What's an A1c test and why is it important for my dad to take it?

A fellow caregiver asked...

My father has recently been diagnosed with type 2 diabetes and I'm coming up to speed on all the medical checks he needs. What's an A1c test and why should he have it?

Expert Answer

Theresa Garnero is clinical nurse manager of Diabetes Services at California Pacific Medical Center in San Francisco.

The A1c test (you pronounce each letter and number separately), also referred to as the hemoglobin A1c or glycosylated hemoglobin test, gives information about your dad's average blood glucose levels over the previous six to eight weeks. It measures the amount of glucose, or sugar, that sticks to the oxygen-carrying protein molecules in red blood cells known as hemoglobin.

Although routine blood glucose testing does a great job of letting your dad know how his blood sugar levels are doing at any given time on any given day, it doesn't provide the big picture. That's the A1c test's job. It gives you and your parent an overview of how well he's keeping his blood sugar in his target range on a regular basis. So it's a handy way to look back over time to see the effects of treatment, such as medication, diet, or exercise changes.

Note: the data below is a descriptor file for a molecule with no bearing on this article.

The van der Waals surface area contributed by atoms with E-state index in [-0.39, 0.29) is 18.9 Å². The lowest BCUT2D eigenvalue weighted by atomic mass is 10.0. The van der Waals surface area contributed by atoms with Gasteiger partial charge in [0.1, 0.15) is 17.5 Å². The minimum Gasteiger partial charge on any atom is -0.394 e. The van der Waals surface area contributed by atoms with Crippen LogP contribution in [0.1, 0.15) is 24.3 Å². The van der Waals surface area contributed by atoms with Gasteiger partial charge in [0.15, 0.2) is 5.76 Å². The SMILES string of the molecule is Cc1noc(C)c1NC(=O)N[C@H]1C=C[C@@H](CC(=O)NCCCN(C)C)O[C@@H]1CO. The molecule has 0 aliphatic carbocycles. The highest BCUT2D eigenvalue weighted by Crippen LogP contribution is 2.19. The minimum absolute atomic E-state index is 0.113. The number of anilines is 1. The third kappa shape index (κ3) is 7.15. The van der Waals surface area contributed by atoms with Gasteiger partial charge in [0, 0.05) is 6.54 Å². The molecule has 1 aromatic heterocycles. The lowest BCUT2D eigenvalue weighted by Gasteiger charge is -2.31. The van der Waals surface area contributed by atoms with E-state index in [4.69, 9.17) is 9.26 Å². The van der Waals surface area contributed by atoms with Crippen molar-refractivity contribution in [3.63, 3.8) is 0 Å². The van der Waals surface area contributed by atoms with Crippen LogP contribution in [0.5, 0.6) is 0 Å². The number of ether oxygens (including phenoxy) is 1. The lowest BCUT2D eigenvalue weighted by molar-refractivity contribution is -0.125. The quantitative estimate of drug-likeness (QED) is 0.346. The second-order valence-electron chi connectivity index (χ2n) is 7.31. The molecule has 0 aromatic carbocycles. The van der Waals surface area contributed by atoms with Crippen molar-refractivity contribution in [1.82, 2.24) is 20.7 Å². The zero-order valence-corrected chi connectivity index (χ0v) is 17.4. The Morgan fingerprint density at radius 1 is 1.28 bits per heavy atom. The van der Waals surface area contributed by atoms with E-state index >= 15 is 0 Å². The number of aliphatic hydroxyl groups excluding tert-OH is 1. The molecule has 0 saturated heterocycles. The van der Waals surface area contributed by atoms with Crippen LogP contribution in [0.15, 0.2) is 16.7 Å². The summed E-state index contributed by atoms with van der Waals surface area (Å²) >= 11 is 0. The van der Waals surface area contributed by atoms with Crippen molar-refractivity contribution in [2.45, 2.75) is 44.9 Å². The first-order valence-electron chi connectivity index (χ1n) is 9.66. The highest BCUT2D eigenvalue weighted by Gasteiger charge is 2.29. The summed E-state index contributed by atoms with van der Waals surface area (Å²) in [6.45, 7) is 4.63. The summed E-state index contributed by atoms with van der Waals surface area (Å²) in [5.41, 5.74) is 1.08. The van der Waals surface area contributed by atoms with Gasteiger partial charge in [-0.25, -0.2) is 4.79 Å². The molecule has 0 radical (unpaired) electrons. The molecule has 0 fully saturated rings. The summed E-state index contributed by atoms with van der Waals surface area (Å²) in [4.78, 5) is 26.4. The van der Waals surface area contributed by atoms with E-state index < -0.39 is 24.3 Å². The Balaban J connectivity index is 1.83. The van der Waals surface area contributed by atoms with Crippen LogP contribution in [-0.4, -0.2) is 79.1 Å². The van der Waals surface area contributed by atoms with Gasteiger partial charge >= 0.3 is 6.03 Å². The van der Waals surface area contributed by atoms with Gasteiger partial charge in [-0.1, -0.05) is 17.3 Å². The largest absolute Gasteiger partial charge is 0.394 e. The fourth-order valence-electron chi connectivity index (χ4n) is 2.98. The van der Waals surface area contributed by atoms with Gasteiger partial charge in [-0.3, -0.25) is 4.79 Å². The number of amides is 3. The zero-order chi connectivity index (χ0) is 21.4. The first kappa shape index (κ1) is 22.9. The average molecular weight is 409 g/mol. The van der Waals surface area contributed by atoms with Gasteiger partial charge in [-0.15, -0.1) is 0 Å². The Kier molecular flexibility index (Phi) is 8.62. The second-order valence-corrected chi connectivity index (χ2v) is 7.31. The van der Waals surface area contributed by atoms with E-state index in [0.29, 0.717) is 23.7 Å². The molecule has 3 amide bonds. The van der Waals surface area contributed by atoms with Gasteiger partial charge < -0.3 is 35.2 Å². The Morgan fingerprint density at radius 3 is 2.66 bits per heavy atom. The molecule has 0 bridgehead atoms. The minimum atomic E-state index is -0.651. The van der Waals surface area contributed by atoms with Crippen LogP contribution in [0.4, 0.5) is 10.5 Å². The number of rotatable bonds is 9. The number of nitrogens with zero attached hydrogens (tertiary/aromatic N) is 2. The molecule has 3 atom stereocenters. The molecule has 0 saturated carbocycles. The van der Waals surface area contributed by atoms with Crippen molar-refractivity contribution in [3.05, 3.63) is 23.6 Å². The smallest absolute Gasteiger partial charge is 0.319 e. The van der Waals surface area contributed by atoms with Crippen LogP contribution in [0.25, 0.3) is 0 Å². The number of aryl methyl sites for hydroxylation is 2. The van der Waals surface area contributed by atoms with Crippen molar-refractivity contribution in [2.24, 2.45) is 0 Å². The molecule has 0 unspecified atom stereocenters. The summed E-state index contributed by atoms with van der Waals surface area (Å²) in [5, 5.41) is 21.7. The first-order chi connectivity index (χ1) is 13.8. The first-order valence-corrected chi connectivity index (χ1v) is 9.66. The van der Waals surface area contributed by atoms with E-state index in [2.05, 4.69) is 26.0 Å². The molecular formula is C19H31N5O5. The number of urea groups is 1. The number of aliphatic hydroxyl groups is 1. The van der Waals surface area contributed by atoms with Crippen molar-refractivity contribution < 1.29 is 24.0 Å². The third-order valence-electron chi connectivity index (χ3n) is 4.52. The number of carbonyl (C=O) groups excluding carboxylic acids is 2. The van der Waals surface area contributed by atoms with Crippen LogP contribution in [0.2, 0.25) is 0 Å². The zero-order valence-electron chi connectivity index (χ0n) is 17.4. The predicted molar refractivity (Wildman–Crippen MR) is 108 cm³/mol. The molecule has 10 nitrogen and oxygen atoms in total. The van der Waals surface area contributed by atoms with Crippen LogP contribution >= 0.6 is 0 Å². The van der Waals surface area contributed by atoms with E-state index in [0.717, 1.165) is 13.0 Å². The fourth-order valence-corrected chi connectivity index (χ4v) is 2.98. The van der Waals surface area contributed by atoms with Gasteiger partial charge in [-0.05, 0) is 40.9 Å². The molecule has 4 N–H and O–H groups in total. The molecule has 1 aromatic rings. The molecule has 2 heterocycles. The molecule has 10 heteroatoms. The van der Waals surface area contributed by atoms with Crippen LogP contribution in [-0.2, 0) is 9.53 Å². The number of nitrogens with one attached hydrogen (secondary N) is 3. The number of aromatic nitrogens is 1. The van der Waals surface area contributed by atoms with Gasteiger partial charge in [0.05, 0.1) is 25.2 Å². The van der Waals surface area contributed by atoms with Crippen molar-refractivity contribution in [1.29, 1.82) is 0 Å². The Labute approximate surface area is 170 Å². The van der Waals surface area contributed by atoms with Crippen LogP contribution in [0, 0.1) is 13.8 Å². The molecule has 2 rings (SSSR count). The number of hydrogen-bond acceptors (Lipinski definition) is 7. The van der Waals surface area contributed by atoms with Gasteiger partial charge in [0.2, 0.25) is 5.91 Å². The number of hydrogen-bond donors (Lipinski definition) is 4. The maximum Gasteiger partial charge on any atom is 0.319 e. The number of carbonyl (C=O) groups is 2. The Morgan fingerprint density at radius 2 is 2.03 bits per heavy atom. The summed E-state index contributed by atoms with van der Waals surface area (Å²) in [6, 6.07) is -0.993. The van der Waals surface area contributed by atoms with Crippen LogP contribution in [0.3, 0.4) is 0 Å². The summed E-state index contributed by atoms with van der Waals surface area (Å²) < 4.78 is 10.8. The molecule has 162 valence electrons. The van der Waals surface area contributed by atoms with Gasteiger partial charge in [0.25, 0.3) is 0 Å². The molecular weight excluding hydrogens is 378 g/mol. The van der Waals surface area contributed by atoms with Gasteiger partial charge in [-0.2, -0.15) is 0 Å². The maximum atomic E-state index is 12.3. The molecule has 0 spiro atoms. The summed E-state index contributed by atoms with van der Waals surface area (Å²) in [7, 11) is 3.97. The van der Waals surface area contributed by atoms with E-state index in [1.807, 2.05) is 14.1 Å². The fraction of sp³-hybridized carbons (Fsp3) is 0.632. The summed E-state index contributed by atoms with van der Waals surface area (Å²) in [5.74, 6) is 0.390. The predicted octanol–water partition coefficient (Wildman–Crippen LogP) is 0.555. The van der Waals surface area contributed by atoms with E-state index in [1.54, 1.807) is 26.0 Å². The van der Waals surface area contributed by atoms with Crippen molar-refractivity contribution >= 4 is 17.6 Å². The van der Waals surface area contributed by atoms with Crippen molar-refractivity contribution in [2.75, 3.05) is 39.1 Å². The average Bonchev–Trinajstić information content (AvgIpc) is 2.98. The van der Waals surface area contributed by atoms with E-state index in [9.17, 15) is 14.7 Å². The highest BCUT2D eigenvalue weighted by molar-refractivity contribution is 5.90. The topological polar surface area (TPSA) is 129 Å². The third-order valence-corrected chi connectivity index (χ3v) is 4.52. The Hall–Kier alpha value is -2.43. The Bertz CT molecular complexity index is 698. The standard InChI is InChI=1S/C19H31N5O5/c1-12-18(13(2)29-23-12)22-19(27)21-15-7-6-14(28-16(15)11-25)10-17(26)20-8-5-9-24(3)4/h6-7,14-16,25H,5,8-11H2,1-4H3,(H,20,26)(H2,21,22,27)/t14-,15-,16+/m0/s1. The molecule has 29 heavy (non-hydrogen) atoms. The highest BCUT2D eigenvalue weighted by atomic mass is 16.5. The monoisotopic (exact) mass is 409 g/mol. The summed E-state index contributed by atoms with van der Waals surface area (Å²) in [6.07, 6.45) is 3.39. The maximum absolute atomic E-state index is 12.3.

The test itself is simple: A blood sample is taken from your father's finger or arm and then analyzed in a lab or at the clinic. You can also buy a home A1c testing kit at some pharmacies or online by searching for A1c. Check first, though, with your dad's healthcare provider to see whether home testing is appropriate in his case.

The results of the test are given as a percentage; the closer your dad's result is to 7 percent or lower, the nearer he is to everyday blood sugar results in the healthy 75 to 130 milligrams per deciliter range. That's important information to have because every 1 percent jump in your parent's A1c increases his risk of long-term complications, such as kidney damage or vision loss, by 30 percent. Although a score of 7 or under isn't a guarantee your dad will keep complications at bay, it's crucial for him to know his A1c number and take steps to keep it at or below 7 percent to reduce his risk for chronic diabetes-related problems.

The American Diabetes Association recommends that people with type 2 diabetes have an A1c test every three months. Your father's healthcare provider may advise more frequent testing in certain situations, such as when there's a change in medication. A poor result on an A1c gives prompt feedback that tighter control of your dad's blood sugar may be needed. Good results can be very motivating, so if your dad improves his score to 7 percent or less, applaud his efforts and encourage him to keep up the hard work with any self-care changes he may have made.